Holyroodhouse Ball Fan
West Highland Museum
Prince Charles Edward Stuart (1720-88) had made significant progress with his attempt to claim the throne of Great Britain for his father, James Francis Edward, the son of James VII and II. In September 1745, Charles took control of Edinburgh establishing his court at the Palace of Holyroodhouse until the end of October 1745 when he left Edinburgh intent on raising a larger army en route to London.
Made from paper and ivory sticks, the fan acts in some ways as a piece of Jacobite propaganda, depicting Prince Charles Edward Stuart flanked by the god Mars and goddess Bellona, the Roman God and Goddess of war to show his anticipated military success. Meanwhile, the Hanoverian ‘usurpers’ of the British throne are depicted running away.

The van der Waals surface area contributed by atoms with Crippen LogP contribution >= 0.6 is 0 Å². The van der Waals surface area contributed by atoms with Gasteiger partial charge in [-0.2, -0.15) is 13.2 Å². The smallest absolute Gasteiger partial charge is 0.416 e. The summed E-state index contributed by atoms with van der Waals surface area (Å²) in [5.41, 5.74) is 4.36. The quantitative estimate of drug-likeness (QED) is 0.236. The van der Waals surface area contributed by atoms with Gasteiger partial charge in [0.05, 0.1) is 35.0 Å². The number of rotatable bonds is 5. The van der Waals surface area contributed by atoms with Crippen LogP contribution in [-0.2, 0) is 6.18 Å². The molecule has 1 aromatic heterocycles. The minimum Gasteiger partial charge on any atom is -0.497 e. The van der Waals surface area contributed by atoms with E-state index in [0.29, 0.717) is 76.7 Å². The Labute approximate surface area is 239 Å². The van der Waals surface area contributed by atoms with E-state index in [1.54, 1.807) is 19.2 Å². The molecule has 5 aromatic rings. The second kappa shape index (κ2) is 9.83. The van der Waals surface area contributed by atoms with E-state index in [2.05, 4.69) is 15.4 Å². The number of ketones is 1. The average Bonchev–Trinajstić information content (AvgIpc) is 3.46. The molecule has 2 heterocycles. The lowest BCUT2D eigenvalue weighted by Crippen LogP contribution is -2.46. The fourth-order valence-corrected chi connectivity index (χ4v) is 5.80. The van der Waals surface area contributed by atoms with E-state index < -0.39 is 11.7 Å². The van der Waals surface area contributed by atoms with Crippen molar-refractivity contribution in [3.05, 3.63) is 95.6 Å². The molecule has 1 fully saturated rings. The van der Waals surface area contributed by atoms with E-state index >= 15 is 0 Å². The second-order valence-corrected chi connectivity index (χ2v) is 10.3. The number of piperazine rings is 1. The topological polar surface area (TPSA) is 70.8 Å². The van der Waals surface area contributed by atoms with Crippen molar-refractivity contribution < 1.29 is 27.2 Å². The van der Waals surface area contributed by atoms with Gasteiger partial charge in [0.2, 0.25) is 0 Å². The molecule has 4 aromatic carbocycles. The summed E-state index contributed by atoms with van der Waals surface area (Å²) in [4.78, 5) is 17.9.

These fans were said to have been distributed to ladies who attended the ball. It is a wonderful and rare example of Jacobite material culture. After the ’45 was put down at Culloden, objects like this that connected anyone to the ball at the Palace of Holyroodhouse would have been hidden or even destroyed.